Country, Culture, Current Events, Editorials, Media, Religion, Sexuality, Society — May 21, 2012 at 10:38 am

Harvey Milk Day

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“Harvey served less than a year in public office before his brutal assassination but his life profoundly changed a city, state, nation and a global community.  His courage, passion and sense of justice rocked a country and stirred the very core of a put down and pushed out community, bringing forward new hope and a new vision of freedom” ~ Harvey Milk Foundation.

Harvey Milk (May 22, 1930 – November 27, 1978)

After three unsuccessful campaigns, Harvey Milk was elected to the San Francisco County Board of Supervisors. His election was a landmark event. The reason? Harvey Milk was gay, and his election was the first of an openly gay elected official in the United States. To win the election, Milk had to gain the support of all segments of his district.

On election night, Harvey Milk reminded his supporters: “This is not my victory — it’s yours. If a gay man can win, it proves that there is hope for all minorities who are willing to fight.”

Harvey Milk was born in 1930 in Woodmere, Long Island, New York. He graduated from New York College for Teachers, served four years in the US Navy, taught high school mathematics and history on Long Island and worked in finance in New York City. When he moved to San Francisco in 1972, he opened a camera store on Castro Street.

Milk’s friends and associates remember him as an outgoing person with a keen sense of humor. A brilliant speaker and neighborhood leader, he was soon referred to as “the Mayor of Castro Street.” He entered San Francisco politics by campaigning for supervisor as an openly gay candidate in 1973; he lost but won an impressive 17,000 votes. Milk then established the Castro Village Association of local merchants. He ran for supervisor in 1975 and lost again but Mayor George Moscone appointed Milk to the Board of Permit Appeals, making him the first openly gay commissioner in the country.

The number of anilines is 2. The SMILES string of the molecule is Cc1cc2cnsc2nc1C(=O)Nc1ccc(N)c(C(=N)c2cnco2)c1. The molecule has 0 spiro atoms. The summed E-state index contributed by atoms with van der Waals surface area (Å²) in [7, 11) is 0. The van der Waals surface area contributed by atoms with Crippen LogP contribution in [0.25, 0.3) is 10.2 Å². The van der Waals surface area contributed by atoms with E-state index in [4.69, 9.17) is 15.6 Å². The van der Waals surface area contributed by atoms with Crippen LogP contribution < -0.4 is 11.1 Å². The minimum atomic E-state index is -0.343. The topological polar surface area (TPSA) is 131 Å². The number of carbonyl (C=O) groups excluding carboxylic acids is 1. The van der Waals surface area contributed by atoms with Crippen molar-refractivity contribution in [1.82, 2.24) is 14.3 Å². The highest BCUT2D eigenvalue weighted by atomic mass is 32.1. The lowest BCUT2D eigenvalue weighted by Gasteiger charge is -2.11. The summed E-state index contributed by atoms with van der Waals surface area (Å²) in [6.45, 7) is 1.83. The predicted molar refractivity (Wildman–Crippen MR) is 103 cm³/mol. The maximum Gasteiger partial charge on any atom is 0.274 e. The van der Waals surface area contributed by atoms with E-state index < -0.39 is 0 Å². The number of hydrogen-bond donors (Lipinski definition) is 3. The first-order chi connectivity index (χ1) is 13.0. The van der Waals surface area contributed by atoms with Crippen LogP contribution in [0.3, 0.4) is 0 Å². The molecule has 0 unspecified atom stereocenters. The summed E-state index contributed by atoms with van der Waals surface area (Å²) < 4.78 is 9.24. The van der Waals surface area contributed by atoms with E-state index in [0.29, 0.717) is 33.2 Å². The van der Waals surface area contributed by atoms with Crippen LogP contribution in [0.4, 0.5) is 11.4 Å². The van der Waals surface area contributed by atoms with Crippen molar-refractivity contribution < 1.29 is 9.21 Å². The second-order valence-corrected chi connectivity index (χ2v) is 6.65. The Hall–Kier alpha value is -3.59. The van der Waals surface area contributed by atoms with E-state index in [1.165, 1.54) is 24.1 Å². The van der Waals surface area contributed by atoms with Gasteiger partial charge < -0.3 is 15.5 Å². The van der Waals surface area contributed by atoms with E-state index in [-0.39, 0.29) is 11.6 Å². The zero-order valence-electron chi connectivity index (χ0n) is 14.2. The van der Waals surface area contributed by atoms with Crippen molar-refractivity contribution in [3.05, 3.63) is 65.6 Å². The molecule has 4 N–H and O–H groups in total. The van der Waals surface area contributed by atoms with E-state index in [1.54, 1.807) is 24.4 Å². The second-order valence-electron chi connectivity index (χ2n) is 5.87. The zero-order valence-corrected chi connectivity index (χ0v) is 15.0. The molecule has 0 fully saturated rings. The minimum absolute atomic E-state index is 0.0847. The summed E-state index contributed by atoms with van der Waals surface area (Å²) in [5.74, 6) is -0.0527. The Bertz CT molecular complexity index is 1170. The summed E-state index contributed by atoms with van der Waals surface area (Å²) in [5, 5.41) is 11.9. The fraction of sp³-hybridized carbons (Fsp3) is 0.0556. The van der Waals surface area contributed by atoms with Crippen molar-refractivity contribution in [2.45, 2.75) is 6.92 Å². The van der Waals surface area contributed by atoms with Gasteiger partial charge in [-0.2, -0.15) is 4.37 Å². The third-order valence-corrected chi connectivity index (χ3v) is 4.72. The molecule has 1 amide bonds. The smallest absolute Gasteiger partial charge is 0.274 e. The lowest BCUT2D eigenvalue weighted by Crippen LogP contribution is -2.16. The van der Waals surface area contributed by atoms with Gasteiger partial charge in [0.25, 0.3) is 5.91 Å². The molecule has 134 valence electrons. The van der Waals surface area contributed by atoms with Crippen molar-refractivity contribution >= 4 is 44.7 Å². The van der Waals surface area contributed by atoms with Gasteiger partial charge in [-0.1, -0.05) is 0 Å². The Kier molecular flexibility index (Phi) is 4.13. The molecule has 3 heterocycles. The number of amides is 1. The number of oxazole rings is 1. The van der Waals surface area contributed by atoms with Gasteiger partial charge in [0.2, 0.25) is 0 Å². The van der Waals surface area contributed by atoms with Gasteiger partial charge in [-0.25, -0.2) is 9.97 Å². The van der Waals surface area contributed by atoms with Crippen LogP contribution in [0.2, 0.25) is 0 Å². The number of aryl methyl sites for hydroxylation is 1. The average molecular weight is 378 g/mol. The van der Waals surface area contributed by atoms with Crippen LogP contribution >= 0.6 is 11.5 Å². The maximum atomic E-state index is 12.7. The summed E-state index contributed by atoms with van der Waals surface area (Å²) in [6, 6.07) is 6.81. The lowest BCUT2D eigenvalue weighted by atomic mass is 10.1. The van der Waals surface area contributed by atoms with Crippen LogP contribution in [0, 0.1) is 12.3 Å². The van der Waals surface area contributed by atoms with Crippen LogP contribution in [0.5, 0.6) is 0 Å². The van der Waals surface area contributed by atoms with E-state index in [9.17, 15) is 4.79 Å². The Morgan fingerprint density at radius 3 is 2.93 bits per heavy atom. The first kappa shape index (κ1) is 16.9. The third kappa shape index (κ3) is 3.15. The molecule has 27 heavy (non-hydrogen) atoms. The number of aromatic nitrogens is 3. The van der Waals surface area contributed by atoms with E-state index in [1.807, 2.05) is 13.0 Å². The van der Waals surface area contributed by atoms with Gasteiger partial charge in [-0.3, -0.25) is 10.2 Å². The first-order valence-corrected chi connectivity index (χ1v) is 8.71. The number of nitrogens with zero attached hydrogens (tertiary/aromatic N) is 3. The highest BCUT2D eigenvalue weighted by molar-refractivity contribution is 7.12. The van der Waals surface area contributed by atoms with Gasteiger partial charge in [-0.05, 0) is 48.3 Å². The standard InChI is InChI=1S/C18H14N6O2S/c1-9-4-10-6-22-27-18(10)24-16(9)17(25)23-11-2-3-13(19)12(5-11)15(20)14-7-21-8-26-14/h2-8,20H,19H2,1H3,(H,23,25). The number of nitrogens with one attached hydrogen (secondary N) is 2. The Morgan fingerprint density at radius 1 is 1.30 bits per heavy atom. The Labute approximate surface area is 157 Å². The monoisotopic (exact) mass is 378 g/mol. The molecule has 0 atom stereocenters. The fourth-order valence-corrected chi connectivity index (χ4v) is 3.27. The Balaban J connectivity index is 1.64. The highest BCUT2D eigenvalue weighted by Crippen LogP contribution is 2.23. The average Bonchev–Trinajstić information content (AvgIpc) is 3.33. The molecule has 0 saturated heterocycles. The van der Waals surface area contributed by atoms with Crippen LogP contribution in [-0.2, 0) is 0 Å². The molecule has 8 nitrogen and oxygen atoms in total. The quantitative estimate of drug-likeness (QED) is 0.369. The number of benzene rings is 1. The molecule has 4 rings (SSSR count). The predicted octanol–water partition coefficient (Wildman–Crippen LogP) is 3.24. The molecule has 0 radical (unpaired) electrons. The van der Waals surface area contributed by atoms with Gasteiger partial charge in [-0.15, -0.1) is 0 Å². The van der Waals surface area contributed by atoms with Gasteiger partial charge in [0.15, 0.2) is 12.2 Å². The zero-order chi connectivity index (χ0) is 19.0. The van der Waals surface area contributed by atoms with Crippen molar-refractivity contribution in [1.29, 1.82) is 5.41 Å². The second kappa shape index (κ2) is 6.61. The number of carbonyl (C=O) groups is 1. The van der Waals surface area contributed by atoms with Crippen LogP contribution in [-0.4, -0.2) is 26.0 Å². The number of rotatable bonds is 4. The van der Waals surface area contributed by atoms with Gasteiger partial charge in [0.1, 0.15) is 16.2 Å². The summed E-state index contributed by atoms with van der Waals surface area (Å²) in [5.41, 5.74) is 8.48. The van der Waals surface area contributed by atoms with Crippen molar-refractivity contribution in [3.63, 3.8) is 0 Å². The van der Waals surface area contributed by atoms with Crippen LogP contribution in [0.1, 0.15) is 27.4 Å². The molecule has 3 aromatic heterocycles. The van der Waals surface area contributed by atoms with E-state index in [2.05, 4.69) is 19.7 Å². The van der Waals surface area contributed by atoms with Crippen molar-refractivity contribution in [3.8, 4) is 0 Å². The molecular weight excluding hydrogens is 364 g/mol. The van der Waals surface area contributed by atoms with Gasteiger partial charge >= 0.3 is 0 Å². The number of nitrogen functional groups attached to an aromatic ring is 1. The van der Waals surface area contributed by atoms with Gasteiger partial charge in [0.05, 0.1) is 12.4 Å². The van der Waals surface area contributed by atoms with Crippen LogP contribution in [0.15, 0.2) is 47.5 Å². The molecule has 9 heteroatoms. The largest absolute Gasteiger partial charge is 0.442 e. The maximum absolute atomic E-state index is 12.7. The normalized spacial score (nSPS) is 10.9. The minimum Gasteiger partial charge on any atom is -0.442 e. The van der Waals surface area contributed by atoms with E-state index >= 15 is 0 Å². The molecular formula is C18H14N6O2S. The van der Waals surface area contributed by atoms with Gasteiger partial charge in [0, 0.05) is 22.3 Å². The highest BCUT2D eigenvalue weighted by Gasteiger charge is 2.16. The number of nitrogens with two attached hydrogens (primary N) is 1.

In 1977, after district elections replaced citywide elections, Milk ran again for the post of supervisor and won. The first openly gay elected official, he was aware of the tremendous discrimination and prejudice that confronted gays and lesbians. Under his urging, the city council passed a Gay Rights Ordinance in 1978 that protected gays from being fired from their jobs. Milk championed the cause of those with little power against downtown corporations and real estate developers, campaigning especially hard for the rights of senior citizens.

Milk knew that his position as a San Francisco Supervisor advocating gay rights placed him in danger. Hate mail began to pour into his office. With chilling foresight Milk made a tape recording on November 18, 1977, with instructions to have it read only if he died by assassination. In it he says, “If a bullet should enter my brain, let that bullet destroy every closet door.” On November 27, 1978, Supervisor Milk and Mayor Moscone were assassinated by Dan White, a former police officer who had clashed with Milk over gay issues. After shooting the mayor, White entered Milk’s office and shot him five times at his desk.

At the trial, White’s attorney used the “Twinkie” defense — that too much junk food affected White’s reasoning abilities. The jury found him guilty of voluntary manslaughter. He was sentenced to seven years, eight months for the two murders. Many San Franciscans were outraged at his light sentence. Demonstrations at City Hall erupted into riots on May 21, 1979 (the eve of what would have been Milk’s 49th birthday), which became known as “White Night.”

Harvey Milk left a legacy. He profoundly influenced gay and lesbian politics, and was also a champion of human rights. Milk once said:  ”…you’ve got to keep electing gay people…to know there is better hope for tomorrow. Not only for gays, but for blacks, Asians, the disabled, our senior citizens and us. Without hope, we give up. I know you cannot live on hope alone, but without it life is not worth living. You and you and you have got to see that the promise does not fade.” His martyrdom is a painful reminder of the length and difficulty of the journey to freedom.

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